Family Guy: “The Most Interesting Man In The World”
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Family Guy: “The Most Interesting Man In The World”

A few of the funniest bits all season is just enough

Family Guy is most successful when it can land a couple of solid jokes in an episode. That sounds like (and to some extent is) a truism, but there’s a reason for that that’s specific to the show. Because each episode is essentially the writers throwing everything they can think of at the wall, there will always be at least a few lazy, offensive jokes, and a bunch more that are just unfunny. But toss in some gems, and the laughter will buoy the rest of the episode. “The Most Interesting Man In The World” is a great example of that—there are more than enough bad jokes to make this an episode of Family Guy (including a lengthy child molestation riff), but there are also quite a few of the funniest bits the show has done all season.

The episode starts out slow, with Peter taking Stewie to the park for some quality father-son bonding time, only to abandon him for the Clam (and a car full of clowns). So far, so boring. But Peter takes the wrong baby back from the park, and Lois throws a completely justifiable fit—Peter may claim repeatedly that he’s not an idiot, but yeah, we’ve been watching the show long enough to know that he is (the other baby, however, does not—Peter tells him he works at NASA). In an effort to make himself more interesting and less of a dolt, Peter goes to Chicago on a business trip and heads out to experience the world.

Peter’s visit to the Art Institute in Chicago was, hands-down, the funniest bit the show has done this season. Partly, that’s because I live in Chicago and have spent some time there, so I’m inclined to give it additional credit here. Mostly, though, it’s because of the welcome vocal presence of the sadly deceased Dennis Farina, who narrates Peter’s tour through the museum with aplomb. Farina will be forever linked to Chicago, and he’s a perfect choice for this extended sequence, spending most of the tour talking about the food he’s eating and wondering how marble statues of women can have carved vaginas. Mostly, Farina is able to sell and elevate the crassness of the normal Family Guy dialogue. If only he were still around, and if only Family Guy got voice actors as gifted as him more frequently.

After his Farina-fueled epiphany, Peter becomes intelligent and cultured, visiting all of the world’s major cities and, in a great little cutaway, renting a car with the radio stuck on NPR. (“How was the car?” “Coastal and superior.”) Smart Peter is a good variation on the character, one I’m sure has been done before, but that does allow for some actual contrast in a really poorly-drawn character—whatever Peter may be any given week, he’s never not an idiot. His newfound intelligence gives the writers the opportunity to make another solid “Brian is a blowhard” gag, in which he can’t name a single book he’s read (this is one of my favorite recurring jokes, dating back to his novel). It doesn’t hurt that Peter’s futile attempts at getting his family to not laugh at words like “Balzac” is reminiscent of one of my favorite episodes of How I Met Your Mother’s “Robots Versus Wrestlers.” The tension between smart things and the ways in which they sound dirty is rarely not funny.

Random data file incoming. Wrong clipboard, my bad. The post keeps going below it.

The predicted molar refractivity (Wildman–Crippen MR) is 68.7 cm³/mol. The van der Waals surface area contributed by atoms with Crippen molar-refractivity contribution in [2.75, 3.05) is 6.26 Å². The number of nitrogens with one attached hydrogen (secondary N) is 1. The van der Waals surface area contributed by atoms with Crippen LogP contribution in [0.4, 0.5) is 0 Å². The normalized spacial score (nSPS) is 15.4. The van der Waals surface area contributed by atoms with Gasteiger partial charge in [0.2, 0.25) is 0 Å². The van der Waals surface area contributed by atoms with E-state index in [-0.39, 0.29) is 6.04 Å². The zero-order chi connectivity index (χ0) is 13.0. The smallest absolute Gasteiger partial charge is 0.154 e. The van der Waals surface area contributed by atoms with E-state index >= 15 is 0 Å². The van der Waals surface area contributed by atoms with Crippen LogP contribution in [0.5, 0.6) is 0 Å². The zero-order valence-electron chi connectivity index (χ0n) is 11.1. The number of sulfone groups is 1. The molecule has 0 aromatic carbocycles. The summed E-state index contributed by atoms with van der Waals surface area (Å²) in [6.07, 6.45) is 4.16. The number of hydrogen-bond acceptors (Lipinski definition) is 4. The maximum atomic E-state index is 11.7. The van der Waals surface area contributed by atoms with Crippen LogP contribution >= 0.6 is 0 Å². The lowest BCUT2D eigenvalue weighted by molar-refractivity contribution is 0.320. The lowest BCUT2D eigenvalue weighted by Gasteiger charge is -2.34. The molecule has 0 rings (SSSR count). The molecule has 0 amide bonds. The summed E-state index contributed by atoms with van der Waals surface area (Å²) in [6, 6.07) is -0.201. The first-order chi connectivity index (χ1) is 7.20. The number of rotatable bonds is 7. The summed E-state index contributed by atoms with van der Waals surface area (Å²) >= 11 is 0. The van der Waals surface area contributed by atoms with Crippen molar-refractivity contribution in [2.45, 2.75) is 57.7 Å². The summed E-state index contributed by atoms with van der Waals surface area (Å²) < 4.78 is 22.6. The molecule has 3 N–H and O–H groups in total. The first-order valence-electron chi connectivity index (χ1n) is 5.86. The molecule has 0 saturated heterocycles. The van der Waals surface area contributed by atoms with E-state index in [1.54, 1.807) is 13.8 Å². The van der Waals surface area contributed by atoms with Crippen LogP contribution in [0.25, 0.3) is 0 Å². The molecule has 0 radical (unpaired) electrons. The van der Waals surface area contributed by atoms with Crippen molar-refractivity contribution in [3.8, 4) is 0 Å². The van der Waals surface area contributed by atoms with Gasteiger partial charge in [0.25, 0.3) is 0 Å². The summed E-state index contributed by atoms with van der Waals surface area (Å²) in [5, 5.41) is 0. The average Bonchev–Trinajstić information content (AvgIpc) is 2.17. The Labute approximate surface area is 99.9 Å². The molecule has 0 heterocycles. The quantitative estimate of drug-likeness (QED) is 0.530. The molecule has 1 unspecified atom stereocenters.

“The Most Interesting Man In The World” also, coincidentally, takes a dig at How I Met Your Mother and other CBS sitcoms, as two weird “foreign” guys write “relatable” comedies that run for 100 episodes. It’s possible that Family Guy is not the show most capable of pulling off an extended riff on CBS’ sitcom slate mocking their multi-cam “relatable” comedies. Most of the second half of the episode is very funny, but that doesn’t negate the fact that most of the first half of this Family Guy is spent calling attention to the laziness of its own jokes—Peter noting that he thought the clown car could only hold one person, etc. This sort of writing is good for a cheap laugh or two every once in a while, but it’s nowhere near enough to sustain an entire episode of television, let alone a series. Our reset button this week takes the form of Lois and Brian sending Peter to the dumbest city in the world to become lazy and irritating again: Tucson, Arizona. If only more episodes of the show were a bit more like its version of Chicago and less like its version of Tucson.

Stray observations:

  • Unofficial cutaway counter: Nine.
  • “Peter, jamming yourself into a grapefruit is not an affair.”
  • Peter: “Man, I’m like the fifth-most attractive woman in Chicago.” Awww.
  • “I live the life of the mind now.” I guess Peter took a trip to my campus before he left Chicago.
  • The NPR gag was really excellent. “A child should sleep on his bed, not under it.”
  • I apologize to the city of Tucson. I have never visited, and I am sure it is absolutely delightful, maybe. Blame the Family Guy writers. (But also Chicago is the best.)

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